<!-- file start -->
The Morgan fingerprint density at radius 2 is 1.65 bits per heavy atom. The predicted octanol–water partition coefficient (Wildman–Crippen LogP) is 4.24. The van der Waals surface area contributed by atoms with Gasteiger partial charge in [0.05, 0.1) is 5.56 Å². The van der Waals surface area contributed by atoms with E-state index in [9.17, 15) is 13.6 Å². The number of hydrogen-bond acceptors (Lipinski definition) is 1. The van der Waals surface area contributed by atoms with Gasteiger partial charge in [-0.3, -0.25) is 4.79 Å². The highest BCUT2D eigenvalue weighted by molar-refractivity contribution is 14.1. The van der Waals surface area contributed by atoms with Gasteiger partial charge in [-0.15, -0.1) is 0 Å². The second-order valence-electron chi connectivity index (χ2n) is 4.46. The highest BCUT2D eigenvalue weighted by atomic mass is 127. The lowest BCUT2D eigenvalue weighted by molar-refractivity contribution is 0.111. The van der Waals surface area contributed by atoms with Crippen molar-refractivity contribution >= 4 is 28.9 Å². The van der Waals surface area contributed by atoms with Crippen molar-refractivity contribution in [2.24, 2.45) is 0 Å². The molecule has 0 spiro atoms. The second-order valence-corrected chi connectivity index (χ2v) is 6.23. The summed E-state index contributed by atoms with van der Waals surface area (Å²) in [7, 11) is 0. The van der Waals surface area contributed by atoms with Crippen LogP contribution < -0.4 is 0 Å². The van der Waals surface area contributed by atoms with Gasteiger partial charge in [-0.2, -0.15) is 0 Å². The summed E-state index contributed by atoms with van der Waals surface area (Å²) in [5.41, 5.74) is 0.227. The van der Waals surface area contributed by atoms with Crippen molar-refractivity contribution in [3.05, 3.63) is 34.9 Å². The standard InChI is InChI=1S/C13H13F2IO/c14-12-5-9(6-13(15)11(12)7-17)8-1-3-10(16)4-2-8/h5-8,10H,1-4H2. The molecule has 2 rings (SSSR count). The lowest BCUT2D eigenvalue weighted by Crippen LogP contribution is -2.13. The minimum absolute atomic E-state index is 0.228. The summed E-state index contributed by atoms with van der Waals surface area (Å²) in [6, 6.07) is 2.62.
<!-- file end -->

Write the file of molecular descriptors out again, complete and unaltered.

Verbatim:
The Morgan fingerprint density at radius 2 is 1.65 bits per heavy atom. The predicted octanol–water partition coefficient (Wildman–Crippen LogP) is 4.24. The van der Waals surface area contributed by atoms with Gasteiger partial charge in [0.05, 0.1) is 5.56 Å². The van der Waals surface area contributed by atoms with E-state index in [9.17, 15) is 13.6 Å². The number of hydrogen-bond acceptors (Lipinski definition) is 1. The van der Waals surface area contributed by atoms with Gasteiger partial charge in [-0.3, -0.25) is 4.79 Å². The highest BCUT2D eigenvalue weighted by molar-refractivity contribution is 14.1. The van der Waals surface area contributed by atoms with Gasteiger partial charge in [-0.15, -0.1) is 0 Å². The second-order valence-electron chi connectivity index (χ2n) is 4.46. The highest BCUT2D eigenvalue weighted by atomic mass is 127. The lowest BCUT2D eigenvalue weighted by molar-refractivity contribution is 0.111. The van der Waals surface area contributed by atoms with Crippen molar-refractivity contribution >= 4 is 28.9 Å². The van der Waals surface area contributed by atoms with Crippen molar-refractivity contribution in [2.24, 2.45) is 0 Å². The molecule has 0 spiro atoms. The second-order valence-corrected chi connectivity index (χ2v) is 6.23. The summed E-state index contributed by atoms with van der Waals surface area (Å²) in [7, 11) is 0. The van der Waals surface area contributed by atoms with Crippen LogP contribution < -0.4 is 0 Å². The van der Waals surface area contributed by atoms with Gasteiger partial charge in [-0.2, -0.15) is 0 Å². The summed E-state index contributed by atoms with van der Waals surface area (Å²) in [5.41, 5.74) is 0.227. The van der Waals surface area contributed by atoms with Crippen molar-refractivity contribution in [3.05, 3.63) is 34.9 Å². The standard InChI is InChI=1S/C13H13F2IO/c14-12-5-9(6-13(15)11(12)7-17)8-1-3-10(16)4-2-8/h5-8,10H,1-4H2. The molecule has 2 rings (SSSR count). The lowest BCUT2D eigenvalue weighted by Crippen LogP contribution is -2.13. The minimum absolute atomic E-state index is 0.228. The summed E-state index contributed by atoms with van der Waals surface area (Å²) in [6, 6.07) is 2.62.